7. I will tune into the Food Channel and actually pay strict attention, even trying a recipe or two after Jackie-izing them because I'm a fussy eater. While I watch the food segments of some shows and, of course I enjoy eating, I don't believe I've ever used a recipe from a cooking show. If I'm really lucky, I'll gain the power of Monica from Heroes and take it all in at a glance whipping up a dinner set for food critics to enjoy. You know, she made those tomato roses. I want to do that, too!
8. I will watch more shows on Animal Planet, yet weep every time a meerkat dies even if I've seen them die before.
9. I will develop a fake crush (always to be unrequited, of course) on a local TV meterologist from the NYC viewing market and create exotic fantasies in my mind appropriate to no family venue. My only stumbling block would be which weatherman. John Bolaris? Um, probably not. Al Roker? Hmmm. I don't think so. Sam Champion? His name is cool, but I can see him yelling "I'm the champion" during sweaty moves. Ew. Is Storm Field still around? He always had the best weatherman name! Yeah, a secret fake crush on a weatherman named Storm may have some possibilities, y'think?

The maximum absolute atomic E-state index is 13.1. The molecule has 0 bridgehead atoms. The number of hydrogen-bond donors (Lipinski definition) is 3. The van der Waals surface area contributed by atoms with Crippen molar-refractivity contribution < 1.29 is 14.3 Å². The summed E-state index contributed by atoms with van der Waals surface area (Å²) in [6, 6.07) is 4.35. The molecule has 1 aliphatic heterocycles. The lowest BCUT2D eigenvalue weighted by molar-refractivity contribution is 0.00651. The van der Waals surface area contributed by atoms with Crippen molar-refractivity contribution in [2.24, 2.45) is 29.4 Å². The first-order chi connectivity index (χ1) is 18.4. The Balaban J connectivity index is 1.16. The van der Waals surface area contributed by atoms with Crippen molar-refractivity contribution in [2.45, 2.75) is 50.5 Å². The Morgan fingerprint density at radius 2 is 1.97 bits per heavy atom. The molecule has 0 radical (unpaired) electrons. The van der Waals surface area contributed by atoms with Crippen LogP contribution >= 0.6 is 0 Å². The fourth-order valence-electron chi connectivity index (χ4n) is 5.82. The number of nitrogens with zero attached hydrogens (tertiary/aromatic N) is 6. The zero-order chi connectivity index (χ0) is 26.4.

10. I will watch the Jeep Liberty commercial with the singing squirrel, birds, and wolf on YouTube over and over again, reenacting it with my two cats until I'm committed to the nearest psychiatric facility. But, at least I'll be committed while singing "Rock Me Gently." After all, it's better than being an ax murderer or something equally evil.
But, most of all ... I would just like the writers of the WGA to get the pay they deserve. They need to support their families. They need their benefits. Although many out there don't think writing is hard work, it's not as easy as you might think. I once again mention my horror-ible novel. The median pay for members of the WGA is only $5,000 a year. That includes the many unemployed writers out there as well as those currently employed. If not for the writers, we wouldn't have the entertainment which enriches our lives so much.
I hope I won't have to use this list.